Corrections Team Helps with Hurricane Disaster Relief
October 19, 2018
Department of Corrections team in Craven County. (Photo Courtesy of North Carolina Craven County)
Florence was a powerful hurricane that caused severe and extensive damage throughout the Carolinas in September 2018. A total of 35.93 inches of rain fell in Elizabethtown, North Carolina. Hurricane Florence was the wettest tropical cyclone recorded in North Carolina and the eighth-wettest overall in the United States.
Emergency Management Program Specialist Jamison Roberts helped to coordinate the Department of Corrections' Incident Management deployment to North Carolina. The Emergency Operations Unit (EOU) had received the request through a mutual aid agreement known as an Emergency Management Assistance Compact (EMAC) request. The compact allows states to share resources during and after both natural and man-made disasters.
EOU is responsible for coordinating these types of requests for the agency. “Emergency management comes down to resources,” said Roberts. “The mobilization and prepositioning of resources prior to the hurricane making landfall greatly reduced the response time. This action enabled the State of North Carolina to meet the resource needs of impacted communities.” Based on previous relationships, the department reached out to representatives from Pierce County’s Incident Management Team to fulfill the request made by North Carolina.
The department’s team consisted of Roberts, Emergency Operations Manager Greg Miller, Stafford Creek Corrections Center Lieutenant Charles Casey and Airway Heights Corrections Center Sergeant Dennis Mossburg. The Pierce County team brought professionals from the Lakewood Police Department, Graham Fire & Rescue, and West Pierce Fire & Rescue. These teams are accustomed to assisting with type 3 incidents, including deployments surrounding wildfires, floods, and working in county emergency operations centers.
Additionally, the soup ladies from Buckley, Washington also traveled to serve warm meals to first responders. One of the soup ladies, Paula Andrew, also works at a female prison in the state. “I was excited to carry out the mission of this wonderful organization, warming the world one bowl at a time.”
During the 14-day deployment, corrections staff helped to track resources, developed evacuation plans for effected communities, and responded to calls for help. The team in collaboration with the North Carolina National Guard and Craven County was also tasked to monitor flood levels, road closures, evacuations, deploy resources to immediate life threatening incidents, order supplies and resources for residents and communicate updates. Five shelters and five resources distribution centers were also managed by the team. At one point, there were 373 resources assigned to Craven County all managed by this team.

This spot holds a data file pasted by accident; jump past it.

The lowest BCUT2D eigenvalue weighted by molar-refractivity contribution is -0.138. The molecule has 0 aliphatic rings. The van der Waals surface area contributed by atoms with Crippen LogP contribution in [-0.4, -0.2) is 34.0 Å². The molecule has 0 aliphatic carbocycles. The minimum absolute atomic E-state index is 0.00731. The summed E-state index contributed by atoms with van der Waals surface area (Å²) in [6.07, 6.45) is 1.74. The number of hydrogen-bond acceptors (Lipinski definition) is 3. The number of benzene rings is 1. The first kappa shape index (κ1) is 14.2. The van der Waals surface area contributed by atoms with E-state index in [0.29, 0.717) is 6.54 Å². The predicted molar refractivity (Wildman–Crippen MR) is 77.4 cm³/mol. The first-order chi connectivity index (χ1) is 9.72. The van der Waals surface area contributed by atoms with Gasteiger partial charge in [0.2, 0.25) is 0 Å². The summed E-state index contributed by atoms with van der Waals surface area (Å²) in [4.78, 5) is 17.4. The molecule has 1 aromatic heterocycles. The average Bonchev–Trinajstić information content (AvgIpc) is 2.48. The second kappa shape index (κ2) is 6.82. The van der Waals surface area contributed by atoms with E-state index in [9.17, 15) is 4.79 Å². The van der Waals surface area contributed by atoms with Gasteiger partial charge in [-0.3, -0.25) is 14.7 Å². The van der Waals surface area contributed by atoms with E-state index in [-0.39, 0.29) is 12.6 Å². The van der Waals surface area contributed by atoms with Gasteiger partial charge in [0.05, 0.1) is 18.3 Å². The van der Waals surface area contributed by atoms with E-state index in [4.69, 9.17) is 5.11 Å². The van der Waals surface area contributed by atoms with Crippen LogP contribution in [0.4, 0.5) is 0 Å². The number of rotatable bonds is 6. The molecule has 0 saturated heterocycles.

The first night was spent in an abandoned K-Mart with 300 other professionals ready to get an early start the next morning.
The following day, the team was assigned to Craven County, home of Pepsi. They drove through the hurricane to their assigned location. The downtown area of New Bern, including the basement and sally port of the old jail where they were to be hosted was flooded. There was no power in town and the emergency operations center was being operated by a generator on the roof of the building. The generator burned up the second night of operation. Within the first 10 days of deployment, the team worked 140 hours per person. According to Emergency Operations Manager Greg Miller, the team they replaced had “been up for 48-72 hours. We could see the exhaustion on their face and their sense of relief that we were there.”
One of the agency’s values is concentrated on community interaction. The Washington Department of Corrections encourages positive interaction with the community as it strives to promote public safety, community protection, and public understanding.
According to Stanley Kite, director of the Craven County Emergency Services, “I could not have been more fortunate to have received the team from Washington State.”
Although the Washington state community was not directly served, it did allow for great partnerships with other agencies and to impart the systematic message of unity.
Miller said, “Over the last seven years, the department has made a significant investment in incident management that allows the emergency team members the opportunity to learn, respond, and partner with agencies across the country. Both the department, our community and others benefit from these experiences. You can’t get this type of training and experience in a classroom. Only by being able to respond to real world disasters, can the department prepare for a big one at home.”